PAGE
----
Systems Monitoring 290 continually monitors pitch, yaw, roll and stiffness attributes of the vehicle's ride and transmits the information to Onboard Computer system 20. In another embodiment of this invention, Systems Monitoring system 290 continually updates the suspension performance tuning in order to maintain that overall riding effect desired by the user. Therefore, as suspension and ride parts such as tires, shocks, struts, springs and bearings wear, Systems Monitoring system 290 monitors each one of the functions for the desired effect. If the results monitored by Systems Monitoring system 210 are not within the user's set preference, Onboard Computer system 20 may attempt to adjust each one of the functions automatically in an attempt to adjust the ride to the user's desired preferences—in other words, reset the user specified ride parameters automatically.
 In another embodiment, the user merely sets parameters associated with suspension performance tuning, and Systems Monitoring system 290 merely monitors the functions and transfers the functional output to Onboard Computer 20. In this embodiment, it is left up to the user to manually set each one of the ride and suspension parameters, and as the parts of the vehicle change with respect to wear or damage, the user is expected to manually update each one of the parameters. Although this is possible, it is unlikely that the ordinary user would possess the skill necessary to make those adjustments autonomously, thus requiring Onboard Computer 20 to calculate those functional parameters for the user. Therefore, while expert drivers such as race car drivers, mechanics and the like may possess the knowledge needed to adjust these parameters, the ordinary weekend vehicle operator might rely on a routine stored within Onboard Computer 20 to make those adjustments.
FIG. 4 illustrates another system under the control of every user, the Comfort system 400. Comfort system 400 includes: Air Temperature and Flow subsystem 410; Seats and Steering Wheel subsystem 420; and Mirrors and Windows subsystem 430. Once the user has been identified by Onboard Computer 20 via User Interface 28, Onboard Computer 20 retrieves user specific parameters from system Memory 22. Those user specific parameters are used to adjust the various subsystems of Comfort system 400. If a user enjoys the air temperature somewhat lower and the flow higher than other users, as the user is identified by Onboard Computer 20, Air Temperature and Flow subsystem 410 are automatically adjusted to the user specific parameters stored in Memory 22. Therefore, the user would not have to readjust the air temperature and flow parameters every time the user enters the car, but rather merely satisfy identification to Onboard Computer 20, and Onboard Computer 20 would retrieve the user's specific user parameters from Memory 22 and adjust Comfort system 400 accordingly.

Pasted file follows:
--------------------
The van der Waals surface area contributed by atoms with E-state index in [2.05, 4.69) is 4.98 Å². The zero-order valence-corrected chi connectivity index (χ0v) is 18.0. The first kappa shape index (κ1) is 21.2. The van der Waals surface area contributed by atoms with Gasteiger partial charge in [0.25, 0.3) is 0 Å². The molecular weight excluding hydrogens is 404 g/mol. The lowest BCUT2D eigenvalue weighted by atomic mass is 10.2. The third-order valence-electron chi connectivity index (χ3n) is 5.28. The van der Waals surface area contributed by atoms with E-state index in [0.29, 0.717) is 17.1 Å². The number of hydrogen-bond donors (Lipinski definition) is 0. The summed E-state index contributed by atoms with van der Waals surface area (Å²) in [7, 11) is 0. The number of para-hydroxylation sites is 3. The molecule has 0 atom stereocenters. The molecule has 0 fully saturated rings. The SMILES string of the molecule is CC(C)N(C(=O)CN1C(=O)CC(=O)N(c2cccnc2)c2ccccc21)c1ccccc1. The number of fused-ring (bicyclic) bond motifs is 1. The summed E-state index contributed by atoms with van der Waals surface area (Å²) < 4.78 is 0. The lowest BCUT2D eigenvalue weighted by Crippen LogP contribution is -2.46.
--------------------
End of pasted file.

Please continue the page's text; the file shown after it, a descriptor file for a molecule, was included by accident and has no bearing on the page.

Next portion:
In the depicted example, other conveniences controlled by Comfort system 400 include adjusting seats and steering wheel positions, and mirrors and windows for particular users. As the user's height and proportions tend to change from user to user, it would be advantageous for each user to preset such settings as the seat position setting and the steering wheel position, along with mirror positions and window positions for the individual user. As the user drives the vehicle, and climate conditions or tastes change, the user may have occasion to adjust certain of the above-mentioned subsystems. As the user adjusts the subsystems, Systems Monitoring system 290 notes these adjustments and transmits the adjustments to Onboard Computer 20. Onboard Computer 20 then may store the adjustments to system Memory 22. On exiting the vehicle, the user need not reset the various user parameters that were initially stored in Memory 22, as these have been updated while the user operated the vehicle.